Estacada High School students learn language, culture in new American Sign Language program

ESTACADA NEWS PHOTO: EMILY LINDSTRAND - Students Josh Townsend, Bailey Bard and KaeLeah Dodd practice the signs they've learned in the ASL I class at Estacada High School.Estacada High School students are learning to speak with their hands and bodies rather than just their voices.

Last fall, interested students enrolled in the high school's new American Sign Language Program to fulfill their foreign language credit requirement and learn about another culture.

"It was a new program and it sounded interesting," said Bailey Bard, a sophomore. "I work at Sandy Family Restaurant and thought it would be useful (if I had a deaf customer)."

Freshman Josh Townsend signed up for the class to learn about different ways of communication.

"I thought it was interesting that people talked without using their mouth," he said.

Students in the program are enrolled in American Sign Language I for the year. If they're interested, they'll continue on to American Sign Language II next year.

Jordan Collins, who teaches both courses, explained that the language is based on English words and consists of bringing a visual element — or sign — to the words. Collins' classes focus on learning the signs and understanding the basics of deaf culture.

One cultural aspect that plays a major role in class is storytelling.

"Storytelling is so important to deaf culture because for a long time, deaf people didn't have a lot of opportunities to communicate," Collins explained. "There were so few

of them, and there was no

technology (to help them connect)."

The first semester of ASL I focused on basic signs and storytelling, and students had to sign a four minute story for their final project. The second semester focuses on storytelling again, with an emphasis on fables.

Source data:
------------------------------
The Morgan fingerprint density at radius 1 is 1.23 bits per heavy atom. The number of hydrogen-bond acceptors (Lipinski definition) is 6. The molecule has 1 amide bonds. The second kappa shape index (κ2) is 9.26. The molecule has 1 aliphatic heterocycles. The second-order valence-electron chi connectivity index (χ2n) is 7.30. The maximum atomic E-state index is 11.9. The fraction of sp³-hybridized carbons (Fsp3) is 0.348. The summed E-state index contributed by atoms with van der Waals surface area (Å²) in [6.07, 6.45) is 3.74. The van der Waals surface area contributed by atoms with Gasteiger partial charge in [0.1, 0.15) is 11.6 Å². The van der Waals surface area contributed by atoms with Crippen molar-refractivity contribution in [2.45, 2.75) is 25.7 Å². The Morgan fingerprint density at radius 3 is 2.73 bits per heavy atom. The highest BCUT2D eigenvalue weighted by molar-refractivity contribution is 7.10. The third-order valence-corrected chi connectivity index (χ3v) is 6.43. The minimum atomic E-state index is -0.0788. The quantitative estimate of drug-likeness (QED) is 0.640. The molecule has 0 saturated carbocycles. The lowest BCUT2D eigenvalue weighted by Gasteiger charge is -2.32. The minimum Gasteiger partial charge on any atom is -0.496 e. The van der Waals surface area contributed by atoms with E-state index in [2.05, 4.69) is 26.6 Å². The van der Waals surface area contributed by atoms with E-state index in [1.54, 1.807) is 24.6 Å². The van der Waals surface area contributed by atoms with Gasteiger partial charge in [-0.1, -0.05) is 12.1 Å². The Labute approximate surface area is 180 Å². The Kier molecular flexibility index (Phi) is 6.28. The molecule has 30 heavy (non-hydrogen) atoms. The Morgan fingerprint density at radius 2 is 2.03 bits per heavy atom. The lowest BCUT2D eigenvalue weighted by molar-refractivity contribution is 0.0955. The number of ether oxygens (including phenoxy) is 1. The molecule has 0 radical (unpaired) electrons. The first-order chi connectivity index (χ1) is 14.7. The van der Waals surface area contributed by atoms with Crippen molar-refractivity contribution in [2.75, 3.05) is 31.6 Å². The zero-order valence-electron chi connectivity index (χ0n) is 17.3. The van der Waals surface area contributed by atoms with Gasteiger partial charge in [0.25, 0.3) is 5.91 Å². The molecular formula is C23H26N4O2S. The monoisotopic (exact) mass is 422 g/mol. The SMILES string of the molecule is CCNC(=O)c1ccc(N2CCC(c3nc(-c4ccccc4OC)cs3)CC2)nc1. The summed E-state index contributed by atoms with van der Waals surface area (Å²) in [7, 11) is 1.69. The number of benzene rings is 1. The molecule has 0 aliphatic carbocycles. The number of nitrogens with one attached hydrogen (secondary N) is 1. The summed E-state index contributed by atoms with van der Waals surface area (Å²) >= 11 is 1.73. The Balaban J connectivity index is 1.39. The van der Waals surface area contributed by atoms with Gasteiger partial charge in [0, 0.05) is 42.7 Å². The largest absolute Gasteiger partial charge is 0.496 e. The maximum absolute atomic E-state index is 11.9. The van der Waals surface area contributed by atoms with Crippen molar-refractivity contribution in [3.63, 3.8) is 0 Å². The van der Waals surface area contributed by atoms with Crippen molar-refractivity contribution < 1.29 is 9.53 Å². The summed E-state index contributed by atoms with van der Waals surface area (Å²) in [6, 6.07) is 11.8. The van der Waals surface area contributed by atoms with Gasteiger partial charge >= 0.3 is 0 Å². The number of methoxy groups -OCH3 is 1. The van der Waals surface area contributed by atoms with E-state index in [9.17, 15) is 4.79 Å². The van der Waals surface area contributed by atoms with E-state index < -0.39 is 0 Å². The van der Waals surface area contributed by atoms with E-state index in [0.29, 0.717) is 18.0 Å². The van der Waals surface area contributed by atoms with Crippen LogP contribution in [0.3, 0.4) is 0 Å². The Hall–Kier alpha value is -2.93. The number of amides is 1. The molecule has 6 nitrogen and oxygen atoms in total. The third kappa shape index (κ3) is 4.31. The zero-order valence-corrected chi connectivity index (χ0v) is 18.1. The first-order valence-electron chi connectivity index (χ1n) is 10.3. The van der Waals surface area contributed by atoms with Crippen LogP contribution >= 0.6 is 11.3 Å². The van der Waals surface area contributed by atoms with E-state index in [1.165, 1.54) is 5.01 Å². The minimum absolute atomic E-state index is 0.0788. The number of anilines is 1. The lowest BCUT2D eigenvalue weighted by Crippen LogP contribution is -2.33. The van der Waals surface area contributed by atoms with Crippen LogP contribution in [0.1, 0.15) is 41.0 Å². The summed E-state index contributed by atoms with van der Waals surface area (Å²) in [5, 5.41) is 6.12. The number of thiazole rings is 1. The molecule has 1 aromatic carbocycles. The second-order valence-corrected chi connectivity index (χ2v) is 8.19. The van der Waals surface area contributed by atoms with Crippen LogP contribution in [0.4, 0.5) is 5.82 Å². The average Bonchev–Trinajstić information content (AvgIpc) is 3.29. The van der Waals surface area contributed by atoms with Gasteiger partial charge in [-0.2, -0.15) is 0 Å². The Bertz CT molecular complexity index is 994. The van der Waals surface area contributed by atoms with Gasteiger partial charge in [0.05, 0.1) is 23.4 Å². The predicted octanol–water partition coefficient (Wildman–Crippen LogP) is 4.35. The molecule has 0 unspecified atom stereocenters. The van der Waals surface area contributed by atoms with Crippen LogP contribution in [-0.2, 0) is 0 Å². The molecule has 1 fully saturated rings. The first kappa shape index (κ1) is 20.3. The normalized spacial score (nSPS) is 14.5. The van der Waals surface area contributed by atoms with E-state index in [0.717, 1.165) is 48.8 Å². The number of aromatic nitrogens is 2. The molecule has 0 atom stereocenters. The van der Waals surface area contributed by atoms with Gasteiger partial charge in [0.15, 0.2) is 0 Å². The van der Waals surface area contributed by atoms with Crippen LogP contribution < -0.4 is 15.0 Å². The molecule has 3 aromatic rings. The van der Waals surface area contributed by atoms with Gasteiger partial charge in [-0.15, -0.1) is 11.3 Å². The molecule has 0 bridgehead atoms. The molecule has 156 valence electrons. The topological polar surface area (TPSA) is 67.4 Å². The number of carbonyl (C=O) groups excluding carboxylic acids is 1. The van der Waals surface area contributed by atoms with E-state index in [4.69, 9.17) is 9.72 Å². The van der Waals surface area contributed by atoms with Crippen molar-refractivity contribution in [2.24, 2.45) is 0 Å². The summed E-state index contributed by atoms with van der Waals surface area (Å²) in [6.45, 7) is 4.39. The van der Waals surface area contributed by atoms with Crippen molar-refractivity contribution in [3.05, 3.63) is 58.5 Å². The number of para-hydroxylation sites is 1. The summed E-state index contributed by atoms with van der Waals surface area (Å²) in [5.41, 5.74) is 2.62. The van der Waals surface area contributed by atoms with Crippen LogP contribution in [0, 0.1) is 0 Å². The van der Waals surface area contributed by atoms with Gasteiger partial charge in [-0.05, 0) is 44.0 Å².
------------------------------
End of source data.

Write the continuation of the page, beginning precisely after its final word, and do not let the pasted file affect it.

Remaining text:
Many in the deaf community embrace their identity through cultural elements like stories.

For example, one popular story centers around a logger cutting down trees. For the first few trees, he used his ax and yelled out "Timber," and the trees fell. He repeated the process with a third tree, but it didn't fall over. After several more attempts, the logger called an expert, who signed "Timber." The tree fell down, and the expert explained that the tree was deaf.

"(Many people) consider being deaf a disability, but deaf people don't think like that," Collins said. "It's just a different culture to them."

She added that a major characteristic of storytelling in the deaf community is its dynamic nature.

"It's almost like a movie," she said. "It's very much creating a visual. It's not just words, everything is set up in space. You can be all the characters (in the story)."

In addition to learning about new stories and culture, students also value the communication skills they're learning in class.

"It will open up a lot of career opportunities. If you're a doctor, you'll be able to talk to deaf patients," said freshman KaeLeah Dodd. "And it will open up more social opportunities. There are more people you can be friends with."

Collins hopes that in addition to learning about a new culture and language, students enjoy what they're learning. She added that her favorite part of teaching the class is when students realize why a sign makes sense — for example, the sign for popcorn is the kernels popping.

"(The signs) are cool, and I like when they realize that," she said.

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